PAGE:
When painting your home, take cues from color psychology
The words “paint” and “personality” aren’t often used together, but they certainly could be.
Skillful interior decorating is largely an artistic endeavor, but there’s some science involved, too — and none more important than the psychology of color.
“Color psychology can help you choose paint colors that create the right mood in a room, affecting not just your own feelings, but those of everyone who enters it,” according to Debbie Zimmer, color expert at the Paint Quality Institute. “In fact, paint color is so powerful that it can influence our state of mind, and even our physiology,” she says.
By understanding the impact of color, she says, you can better incorporate the hues that help create the desired living space mood and setting that best suits your family and personal lifestyle.
While the way a color makes you feel should play a role when selecting an interior paint scheme, it’s only one factor to consider. “Personal color preference should be given at least as much weight,” she adds.
Once you know the basics, feel free to break the rules and create new looks that reflect your unique tastes and personality. The bottom line: “No one will spend more time in your home than you will, so choose colors that you love, and you won’t go wrong.”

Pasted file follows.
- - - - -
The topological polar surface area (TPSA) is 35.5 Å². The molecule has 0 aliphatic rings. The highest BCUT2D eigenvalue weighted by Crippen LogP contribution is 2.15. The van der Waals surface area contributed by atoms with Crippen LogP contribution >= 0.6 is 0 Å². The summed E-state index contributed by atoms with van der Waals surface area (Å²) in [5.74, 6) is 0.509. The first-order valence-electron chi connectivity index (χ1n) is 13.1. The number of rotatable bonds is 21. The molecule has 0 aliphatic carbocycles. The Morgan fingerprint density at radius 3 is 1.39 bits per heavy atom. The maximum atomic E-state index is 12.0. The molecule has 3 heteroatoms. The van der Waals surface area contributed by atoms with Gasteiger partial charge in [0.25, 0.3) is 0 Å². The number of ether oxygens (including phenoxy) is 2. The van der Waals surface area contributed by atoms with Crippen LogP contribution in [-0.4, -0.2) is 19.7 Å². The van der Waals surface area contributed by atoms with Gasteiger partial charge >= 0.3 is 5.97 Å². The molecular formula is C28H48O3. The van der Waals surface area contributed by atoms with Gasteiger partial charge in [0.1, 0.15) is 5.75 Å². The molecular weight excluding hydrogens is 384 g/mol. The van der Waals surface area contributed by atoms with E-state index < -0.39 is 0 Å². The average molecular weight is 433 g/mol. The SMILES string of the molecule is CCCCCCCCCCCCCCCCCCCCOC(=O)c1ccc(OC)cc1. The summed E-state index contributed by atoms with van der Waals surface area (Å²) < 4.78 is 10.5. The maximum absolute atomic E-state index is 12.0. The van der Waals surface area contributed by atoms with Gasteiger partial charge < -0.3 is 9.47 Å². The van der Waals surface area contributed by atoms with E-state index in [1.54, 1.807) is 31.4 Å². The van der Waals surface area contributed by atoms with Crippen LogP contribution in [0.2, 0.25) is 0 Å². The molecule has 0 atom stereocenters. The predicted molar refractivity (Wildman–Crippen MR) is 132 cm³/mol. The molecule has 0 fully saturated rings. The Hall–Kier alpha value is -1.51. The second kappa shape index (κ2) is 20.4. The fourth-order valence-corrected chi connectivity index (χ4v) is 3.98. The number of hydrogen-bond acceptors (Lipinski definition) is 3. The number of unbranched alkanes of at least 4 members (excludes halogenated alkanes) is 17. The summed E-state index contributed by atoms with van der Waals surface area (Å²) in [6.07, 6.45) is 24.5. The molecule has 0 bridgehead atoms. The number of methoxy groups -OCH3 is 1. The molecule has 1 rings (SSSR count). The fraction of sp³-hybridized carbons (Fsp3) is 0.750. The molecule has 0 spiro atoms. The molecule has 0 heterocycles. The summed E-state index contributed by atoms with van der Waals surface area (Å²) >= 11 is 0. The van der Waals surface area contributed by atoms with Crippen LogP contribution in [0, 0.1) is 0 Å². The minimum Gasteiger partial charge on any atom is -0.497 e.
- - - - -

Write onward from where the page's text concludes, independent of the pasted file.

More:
Because it is associated with desire and passion, it’s a perfect paint color for dining rooms and adult bedrooms, says Zimmer, but not right for children’s rooms.
Ceilings: weighty and annoying.
Walls: advancing and energetic.
Red is predominantly used as an accent color, but we are currently seeing more of a trend using this color on walls. Large amounts of saturated red create a more complex space, while saturated brown-reds can make a room warm and inviting.